A large retailer agreed to pay more than $282 Million to settle charges brought by the Department of Justice and the SEC that it failed to implement anti-corruption procedures required by the Foreign Corrupt Practices Act. The prosecutors assert that the company knew about FCPA violations including unlawful payments routed through intermediaries as far back as 2000 but failed to take any meaningful action until 2011. Alleged failures included neglecting to follow up on obvious red flags raised by the internal audit function, revising internal recommendations, delegating compliance to in-country business units, and failing to implement sufficient training. An SEC enforcement official maintains that the company “valued international growth and cost-cutting over compliance.”
The Foreign Corrupt Practices Act requires registrants to implement rigorous compliance and internal controls to prevent unlawful payments to foreign government officials. Violations can result in substantial civil and criminal penalties.
IT outsourcing firm agreed to pay over $25 Million in disgorgement, interest and
penalties for violating the Foreign Corrupt Practices Act by paying bribes to Indian
government officials to build facilities there. The SEC and the Department of Justice have
also charged the firm’s President and Chief Legal Officer with approving and
facilitating the transactions. According
to the SEC, Indian officials demanded bribes to grant construction permits, and
the firm approved and arranged such payments through a third-party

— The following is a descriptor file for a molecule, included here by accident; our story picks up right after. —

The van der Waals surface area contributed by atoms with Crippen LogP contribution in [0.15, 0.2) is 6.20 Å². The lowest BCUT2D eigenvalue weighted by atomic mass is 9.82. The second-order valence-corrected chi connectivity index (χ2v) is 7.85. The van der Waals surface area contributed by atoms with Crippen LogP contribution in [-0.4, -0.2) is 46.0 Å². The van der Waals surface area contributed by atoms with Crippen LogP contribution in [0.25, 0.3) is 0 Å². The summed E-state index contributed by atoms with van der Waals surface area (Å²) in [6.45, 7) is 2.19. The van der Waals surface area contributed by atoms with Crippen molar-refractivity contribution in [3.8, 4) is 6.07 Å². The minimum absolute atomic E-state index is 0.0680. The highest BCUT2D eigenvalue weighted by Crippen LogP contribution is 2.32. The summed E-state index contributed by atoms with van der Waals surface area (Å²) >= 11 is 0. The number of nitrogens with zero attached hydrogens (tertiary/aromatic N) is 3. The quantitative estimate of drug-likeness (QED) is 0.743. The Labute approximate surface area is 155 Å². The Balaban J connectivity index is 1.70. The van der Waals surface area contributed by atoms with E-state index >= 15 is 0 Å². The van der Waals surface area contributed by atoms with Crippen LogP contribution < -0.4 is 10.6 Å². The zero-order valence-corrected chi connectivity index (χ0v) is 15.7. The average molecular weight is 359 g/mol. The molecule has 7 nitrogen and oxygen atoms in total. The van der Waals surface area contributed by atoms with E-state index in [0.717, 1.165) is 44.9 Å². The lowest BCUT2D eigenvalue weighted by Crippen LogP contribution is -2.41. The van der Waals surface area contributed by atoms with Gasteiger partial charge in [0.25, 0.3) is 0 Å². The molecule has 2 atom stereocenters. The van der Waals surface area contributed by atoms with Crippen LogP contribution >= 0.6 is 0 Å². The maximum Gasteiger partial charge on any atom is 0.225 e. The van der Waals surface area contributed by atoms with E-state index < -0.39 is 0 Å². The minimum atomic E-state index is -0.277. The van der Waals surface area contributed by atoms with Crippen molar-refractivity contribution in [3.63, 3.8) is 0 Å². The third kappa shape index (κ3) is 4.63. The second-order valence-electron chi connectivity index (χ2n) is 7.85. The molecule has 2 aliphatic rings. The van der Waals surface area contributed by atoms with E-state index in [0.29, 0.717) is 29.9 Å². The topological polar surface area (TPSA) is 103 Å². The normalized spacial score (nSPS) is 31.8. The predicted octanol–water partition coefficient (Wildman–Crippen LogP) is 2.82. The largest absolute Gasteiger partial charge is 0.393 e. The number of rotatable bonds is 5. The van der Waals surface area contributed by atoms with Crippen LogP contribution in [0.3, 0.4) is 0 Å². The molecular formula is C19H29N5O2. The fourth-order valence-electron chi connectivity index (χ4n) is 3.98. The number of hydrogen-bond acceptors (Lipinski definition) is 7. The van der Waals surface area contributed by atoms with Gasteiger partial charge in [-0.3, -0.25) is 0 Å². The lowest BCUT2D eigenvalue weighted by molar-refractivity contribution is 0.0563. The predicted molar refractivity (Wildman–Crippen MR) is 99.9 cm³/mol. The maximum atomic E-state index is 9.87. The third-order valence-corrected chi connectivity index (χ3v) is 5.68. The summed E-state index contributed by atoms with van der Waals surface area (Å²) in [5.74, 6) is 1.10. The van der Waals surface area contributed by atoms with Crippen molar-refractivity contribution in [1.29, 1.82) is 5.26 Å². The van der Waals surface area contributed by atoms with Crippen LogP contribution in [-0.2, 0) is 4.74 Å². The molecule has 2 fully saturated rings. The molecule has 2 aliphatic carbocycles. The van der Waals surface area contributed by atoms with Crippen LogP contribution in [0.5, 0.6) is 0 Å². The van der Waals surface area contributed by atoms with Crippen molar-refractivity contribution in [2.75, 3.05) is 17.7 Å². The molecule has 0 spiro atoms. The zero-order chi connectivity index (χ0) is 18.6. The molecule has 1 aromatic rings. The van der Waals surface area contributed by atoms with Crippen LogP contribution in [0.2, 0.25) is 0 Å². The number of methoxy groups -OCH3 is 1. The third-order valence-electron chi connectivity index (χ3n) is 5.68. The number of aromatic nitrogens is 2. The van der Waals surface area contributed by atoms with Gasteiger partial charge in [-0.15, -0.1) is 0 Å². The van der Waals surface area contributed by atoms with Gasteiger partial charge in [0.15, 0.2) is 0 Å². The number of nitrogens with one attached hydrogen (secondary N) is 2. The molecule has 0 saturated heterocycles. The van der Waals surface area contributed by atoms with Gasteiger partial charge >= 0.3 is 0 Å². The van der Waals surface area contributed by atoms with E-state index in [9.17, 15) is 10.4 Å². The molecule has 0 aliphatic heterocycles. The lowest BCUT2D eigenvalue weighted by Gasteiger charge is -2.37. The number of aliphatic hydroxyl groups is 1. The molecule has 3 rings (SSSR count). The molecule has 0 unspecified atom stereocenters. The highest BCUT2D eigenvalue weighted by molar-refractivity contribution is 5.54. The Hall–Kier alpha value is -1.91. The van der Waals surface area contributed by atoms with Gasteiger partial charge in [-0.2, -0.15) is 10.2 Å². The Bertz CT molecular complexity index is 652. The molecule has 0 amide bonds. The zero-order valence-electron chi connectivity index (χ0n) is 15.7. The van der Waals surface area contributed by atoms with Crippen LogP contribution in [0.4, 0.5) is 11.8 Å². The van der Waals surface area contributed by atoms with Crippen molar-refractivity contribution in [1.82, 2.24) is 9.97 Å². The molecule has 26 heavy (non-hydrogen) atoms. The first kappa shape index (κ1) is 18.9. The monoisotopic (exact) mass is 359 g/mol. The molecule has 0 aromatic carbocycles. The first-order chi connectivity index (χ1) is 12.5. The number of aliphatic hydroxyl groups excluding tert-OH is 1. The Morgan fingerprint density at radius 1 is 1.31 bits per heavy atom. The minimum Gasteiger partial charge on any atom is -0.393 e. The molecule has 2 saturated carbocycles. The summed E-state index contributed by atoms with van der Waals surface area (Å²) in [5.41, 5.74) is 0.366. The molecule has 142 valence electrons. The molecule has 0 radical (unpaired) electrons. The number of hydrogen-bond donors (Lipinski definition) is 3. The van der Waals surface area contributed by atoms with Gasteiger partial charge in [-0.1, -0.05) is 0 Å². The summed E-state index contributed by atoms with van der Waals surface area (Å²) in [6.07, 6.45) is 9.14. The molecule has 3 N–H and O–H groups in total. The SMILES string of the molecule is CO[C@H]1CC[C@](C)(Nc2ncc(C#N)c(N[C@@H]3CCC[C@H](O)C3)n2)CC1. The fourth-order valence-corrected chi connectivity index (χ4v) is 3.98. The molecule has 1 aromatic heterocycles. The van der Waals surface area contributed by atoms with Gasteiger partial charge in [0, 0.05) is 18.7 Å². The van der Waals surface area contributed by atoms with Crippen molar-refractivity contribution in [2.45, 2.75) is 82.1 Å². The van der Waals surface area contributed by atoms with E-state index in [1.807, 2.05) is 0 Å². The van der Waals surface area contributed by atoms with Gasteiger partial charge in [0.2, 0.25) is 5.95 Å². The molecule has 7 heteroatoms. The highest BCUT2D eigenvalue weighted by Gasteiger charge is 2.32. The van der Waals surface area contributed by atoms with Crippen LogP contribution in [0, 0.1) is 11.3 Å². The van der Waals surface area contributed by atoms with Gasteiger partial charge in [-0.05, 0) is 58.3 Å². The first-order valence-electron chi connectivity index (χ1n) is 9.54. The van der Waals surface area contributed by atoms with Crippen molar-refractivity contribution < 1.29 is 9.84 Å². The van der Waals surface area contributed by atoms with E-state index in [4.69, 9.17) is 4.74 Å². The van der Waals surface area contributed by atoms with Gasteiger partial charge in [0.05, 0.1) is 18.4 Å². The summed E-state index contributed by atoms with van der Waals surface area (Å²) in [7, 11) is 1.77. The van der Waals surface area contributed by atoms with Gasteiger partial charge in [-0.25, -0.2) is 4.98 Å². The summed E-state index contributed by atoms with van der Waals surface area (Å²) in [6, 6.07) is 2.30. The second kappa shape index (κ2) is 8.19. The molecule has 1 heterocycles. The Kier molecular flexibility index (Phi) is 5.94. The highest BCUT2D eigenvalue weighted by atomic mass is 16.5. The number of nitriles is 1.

contractor. The SEC alleges that the
firm hid the bribes by falsifying construction change orders. The SEC charged the company on the legal theory
of respondeat superior whereby the company is responsible for the actions of its
Firms doing business outside the United States must create compliance infrastructure to prevent employees at any level from paying bribes. Violations of the FCPA carry severe civil and criminal penalties.
The firm also agreed to pay a $32 Million criminal fine and execute a non-prosecution agreement with the Department of Justice. The SEC alleges that employees at the asset manager knew that payments made by a foreign subsidiary to a solicitor were used to bribe foreign officials with power to direct investments by sovereign wealth funds. The SEC accuses the firm for violating the internal control provisions of the Foreign Corrupt Practices Act and for having insufficient internal accounting controls. The SEC ordered a large asset manager to pay over $34 Million in disgorgement and interest to settle charges that it bribed foreign officials to obtain investment mandates.
OUR TAKE: Compli-pros must implement enhanced procedures when their firms seek to attract foreign government clients. Procedures should include vetting of solicitors and due diligence into payments.